Mayor Eric Johnson is demanding a plan by the end of the year to reduce crime in Dallas.
In a hard-bitten letter to City Manager T.C. Broadnax that highlights a rash of statistics illustrating violent crime, Johnson on Tuesday set a high expectation for the Police Department in 2020 to work “more aggressively and transparently.”
The letter contains the mayor’s most outspoken comments about the department’s response to rising crime, especially since he put his faith in Police Chief U. Reneé Hall as violent crime increased and the deployment of Texas state troopers brought complaints early in his term.
Hall and Broadnax did not respond to requests for comment. Broadnax hired Hall in September 2017.
So far this year there have been 194 homicides, with the city well on track for its highest number of homicides in more than a decade. Also, assaults involving guns are up about 27% from last year, according to the Police Department’s crime dashboard, while robberies are up 15%.
Terrance Hopkins, president of the Black Police Association of Greater Dallas, said in an interview that the uptick in crime is “not normal” but that crime spikes are not uncommon in big cities such as Dallas. Hopkins said the crime rate isn’t Hall’s responsibility.
“There’s different factors that play into that,” he said. “I don’t think one entity is to blame.”
Hopkins said he thinks the mayor is simply trying to get up to date on the crime plan for 2020.
“I don’t see anything wrong with this ask,” Hopkins said. “He does deserve to have a plan.”
But Johnson didn’t mince words.
In his letter, the mayor said the City Council “cannot continue to accept the status quo or tolerate excuses” about violent crime. The letter came with a tight deadline for Hall to present the crime-reduction plan by the end of the year and to brief the council’s Public Safety Committee in January.
“I do not believe the City Council has received a sufficiently clear explanation of what is driving this increase or what the police department’s specific plan is to reverse it,” Johnson said in his letter.
In a meeting with The Dallas Morning News editorial board last month, Hall defended the department’s response to crime. She said that the deployment of Texas Department of Public Safety troopers was transparent and that the Police Department had held several meetings with neighborhood associations to inform them of the increased enforcement.
After 9-year-old Brandoniya Bennett was killed when a gunman fired into her family’s apartment in August, Johnson created a community-led public safety task force to help find ways to address the root causes of crime. He touted the task force as a supplement to the Police Department. In his letter Tuesday, Johnson acknowledged that crime is complex and dynamic and that police can’t be solely responsible for fighting it.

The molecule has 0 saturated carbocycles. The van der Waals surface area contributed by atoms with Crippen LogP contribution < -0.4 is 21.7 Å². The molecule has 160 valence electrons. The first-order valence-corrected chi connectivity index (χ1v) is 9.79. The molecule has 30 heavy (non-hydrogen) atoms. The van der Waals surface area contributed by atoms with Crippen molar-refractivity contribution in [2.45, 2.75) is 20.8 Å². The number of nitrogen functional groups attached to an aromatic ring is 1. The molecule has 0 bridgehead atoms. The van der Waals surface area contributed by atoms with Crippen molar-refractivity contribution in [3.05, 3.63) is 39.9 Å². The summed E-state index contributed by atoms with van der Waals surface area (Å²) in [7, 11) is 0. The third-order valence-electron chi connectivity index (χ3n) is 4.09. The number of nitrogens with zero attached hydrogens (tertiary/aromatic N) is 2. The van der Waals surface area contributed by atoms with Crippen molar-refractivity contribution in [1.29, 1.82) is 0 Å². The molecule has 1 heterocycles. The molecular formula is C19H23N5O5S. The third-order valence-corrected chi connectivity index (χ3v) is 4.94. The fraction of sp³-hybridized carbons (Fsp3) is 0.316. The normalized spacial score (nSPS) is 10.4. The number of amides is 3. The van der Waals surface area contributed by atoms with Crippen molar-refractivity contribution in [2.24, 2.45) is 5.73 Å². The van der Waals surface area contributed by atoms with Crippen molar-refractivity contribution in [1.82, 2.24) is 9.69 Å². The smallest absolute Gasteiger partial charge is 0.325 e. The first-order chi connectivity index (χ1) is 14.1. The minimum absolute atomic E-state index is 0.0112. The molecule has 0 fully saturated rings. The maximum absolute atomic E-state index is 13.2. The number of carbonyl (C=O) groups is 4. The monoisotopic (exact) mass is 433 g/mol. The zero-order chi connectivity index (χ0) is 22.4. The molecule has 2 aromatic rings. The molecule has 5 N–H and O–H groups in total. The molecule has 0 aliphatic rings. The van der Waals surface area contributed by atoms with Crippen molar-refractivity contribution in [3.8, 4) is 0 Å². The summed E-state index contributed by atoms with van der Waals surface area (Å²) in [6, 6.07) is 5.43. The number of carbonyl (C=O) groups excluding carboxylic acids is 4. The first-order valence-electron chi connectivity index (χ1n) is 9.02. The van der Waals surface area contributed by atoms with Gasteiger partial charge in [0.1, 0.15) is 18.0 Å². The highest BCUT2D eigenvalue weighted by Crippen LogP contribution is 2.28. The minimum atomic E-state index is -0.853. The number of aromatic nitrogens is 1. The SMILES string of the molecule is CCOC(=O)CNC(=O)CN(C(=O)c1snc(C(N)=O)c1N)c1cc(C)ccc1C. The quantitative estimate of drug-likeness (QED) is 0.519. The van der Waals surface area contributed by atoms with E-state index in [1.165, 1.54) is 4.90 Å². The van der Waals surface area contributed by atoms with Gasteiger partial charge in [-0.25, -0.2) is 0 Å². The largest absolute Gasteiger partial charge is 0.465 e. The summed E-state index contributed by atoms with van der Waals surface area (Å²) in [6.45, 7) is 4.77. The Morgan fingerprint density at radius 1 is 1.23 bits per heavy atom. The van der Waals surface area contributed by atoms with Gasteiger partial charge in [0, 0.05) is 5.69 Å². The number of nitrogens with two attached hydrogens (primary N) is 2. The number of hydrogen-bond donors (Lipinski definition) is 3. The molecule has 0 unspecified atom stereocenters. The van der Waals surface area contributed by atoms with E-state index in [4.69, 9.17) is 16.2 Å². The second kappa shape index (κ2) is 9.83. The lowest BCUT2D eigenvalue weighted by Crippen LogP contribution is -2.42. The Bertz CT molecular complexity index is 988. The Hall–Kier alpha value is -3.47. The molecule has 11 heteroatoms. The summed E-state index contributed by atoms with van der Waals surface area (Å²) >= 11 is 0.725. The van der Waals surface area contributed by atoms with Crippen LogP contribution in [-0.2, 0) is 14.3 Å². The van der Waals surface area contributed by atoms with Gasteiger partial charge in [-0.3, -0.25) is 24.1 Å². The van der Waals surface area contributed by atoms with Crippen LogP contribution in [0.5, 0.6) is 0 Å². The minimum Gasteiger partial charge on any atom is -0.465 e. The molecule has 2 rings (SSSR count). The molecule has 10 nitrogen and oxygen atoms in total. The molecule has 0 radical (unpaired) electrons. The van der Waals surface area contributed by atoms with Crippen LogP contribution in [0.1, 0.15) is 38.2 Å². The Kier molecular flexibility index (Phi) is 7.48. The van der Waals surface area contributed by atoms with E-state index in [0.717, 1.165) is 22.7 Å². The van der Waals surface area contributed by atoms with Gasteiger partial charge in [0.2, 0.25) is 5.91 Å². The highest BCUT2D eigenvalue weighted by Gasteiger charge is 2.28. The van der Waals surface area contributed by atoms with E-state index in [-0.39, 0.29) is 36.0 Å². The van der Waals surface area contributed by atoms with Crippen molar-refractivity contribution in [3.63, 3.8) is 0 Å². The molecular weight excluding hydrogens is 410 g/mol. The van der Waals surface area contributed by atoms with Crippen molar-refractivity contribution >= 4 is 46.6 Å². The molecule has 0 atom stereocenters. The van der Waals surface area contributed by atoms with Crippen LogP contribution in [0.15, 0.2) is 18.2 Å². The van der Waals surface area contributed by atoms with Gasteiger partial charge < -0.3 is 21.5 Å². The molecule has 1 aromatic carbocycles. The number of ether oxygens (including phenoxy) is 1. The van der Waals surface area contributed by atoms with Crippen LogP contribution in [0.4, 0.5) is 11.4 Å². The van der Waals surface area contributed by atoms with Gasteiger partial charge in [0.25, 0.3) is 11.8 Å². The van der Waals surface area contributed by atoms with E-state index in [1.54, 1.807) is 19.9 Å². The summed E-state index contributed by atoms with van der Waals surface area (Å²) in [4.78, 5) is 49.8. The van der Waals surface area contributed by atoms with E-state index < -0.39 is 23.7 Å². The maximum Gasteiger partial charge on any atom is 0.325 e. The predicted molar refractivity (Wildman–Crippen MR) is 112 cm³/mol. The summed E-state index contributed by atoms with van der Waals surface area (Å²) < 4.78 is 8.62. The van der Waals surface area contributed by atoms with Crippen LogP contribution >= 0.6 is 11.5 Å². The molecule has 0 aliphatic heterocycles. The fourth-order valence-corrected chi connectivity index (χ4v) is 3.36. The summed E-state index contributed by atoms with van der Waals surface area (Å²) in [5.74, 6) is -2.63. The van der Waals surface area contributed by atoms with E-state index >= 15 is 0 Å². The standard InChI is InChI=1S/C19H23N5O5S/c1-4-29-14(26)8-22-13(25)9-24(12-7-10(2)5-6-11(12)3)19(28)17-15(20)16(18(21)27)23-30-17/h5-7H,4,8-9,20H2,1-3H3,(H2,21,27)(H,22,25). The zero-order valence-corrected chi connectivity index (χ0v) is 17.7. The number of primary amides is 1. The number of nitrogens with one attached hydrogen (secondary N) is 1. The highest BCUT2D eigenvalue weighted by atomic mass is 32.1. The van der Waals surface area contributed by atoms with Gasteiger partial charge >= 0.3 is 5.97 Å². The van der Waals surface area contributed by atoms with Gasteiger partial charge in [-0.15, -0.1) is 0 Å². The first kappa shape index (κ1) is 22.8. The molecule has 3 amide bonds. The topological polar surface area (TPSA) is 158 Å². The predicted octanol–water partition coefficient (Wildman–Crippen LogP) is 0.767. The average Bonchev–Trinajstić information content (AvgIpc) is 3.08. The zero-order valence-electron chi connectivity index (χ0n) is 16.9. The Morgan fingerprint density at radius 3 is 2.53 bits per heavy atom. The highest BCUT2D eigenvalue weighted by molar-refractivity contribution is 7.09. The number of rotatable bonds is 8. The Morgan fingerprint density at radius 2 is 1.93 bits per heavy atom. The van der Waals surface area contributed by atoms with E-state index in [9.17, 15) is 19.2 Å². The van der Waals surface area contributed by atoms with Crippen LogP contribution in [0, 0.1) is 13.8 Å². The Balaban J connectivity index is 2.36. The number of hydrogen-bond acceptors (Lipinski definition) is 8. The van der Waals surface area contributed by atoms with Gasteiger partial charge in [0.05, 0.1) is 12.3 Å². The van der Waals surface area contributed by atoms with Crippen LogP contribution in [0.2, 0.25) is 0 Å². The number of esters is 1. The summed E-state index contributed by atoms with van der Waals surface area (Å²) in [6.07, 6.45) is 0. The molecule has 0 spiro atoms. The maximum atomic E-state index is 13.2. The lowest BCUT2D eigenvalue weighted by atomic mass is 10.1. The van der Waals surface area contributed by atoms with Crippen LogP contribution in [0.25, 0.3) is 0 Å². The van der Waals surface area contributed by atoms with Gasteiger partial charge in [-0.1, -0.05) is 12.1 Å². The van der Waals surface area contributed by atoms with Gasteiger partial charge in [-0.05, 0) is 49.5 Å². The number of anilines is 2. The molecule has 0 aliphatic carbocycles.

Still, Johnson said he wants specific Police Department timelines and strategies for crime reduction. He also asked that the department change its current crime reports.
Mike Mata, president of the Dallas Police Association, agreed Tuesday that the department needs a better plan for fighting crime. Instead of short-term crime initiatives, Mata said, patrol commanders in each division should have the autonomy to use their patrol resources.
“I don’t think Chief Hall has had a clear mission,” Mata said. “Because crime happens in peaks and bounds, it has to be attacked quickly.”
Council members also weighed in on the letter.
Adam Bazaldua, South Dallas’ council member, spoke out about the deployment of DPS troopers after residents in his district complained.
“I am very pleased with the leadership and the aggressive stance taken by the mayor to address our public safety issue that is very evident and very evidently not being addressed,” he said in an interview with The News. “I do think that it is obvious that I wasn’t the biggest fan of DPD’s approach with the summer violent-crime initiative. But here we are with no comprehensive plan. … I am just really happy and pleased to see the mayor also sees the same thing.”
Adam McGough, chair of the City Council’s Public Safety Committee, said that the letter was written without council members’ input but that it speaks to concerns that are shared across districts.
“I think the mayor is expressing the frustration a lot of us have had and the impact crime is having in our communities all over the city,” he said.
McGough said he had repeatedly asked Broadnax and Hall for specific metrics and strategies for dealing with the spike in crime but, so far, had seen little in the way of a response.
“An increase in violent crime is not unique to Dallas,” he said. “It’s happening in other cities across the country. But the responses different cities have had are across the spectrum. There are a lot of good ideas out there, and it’s not hard to find them.”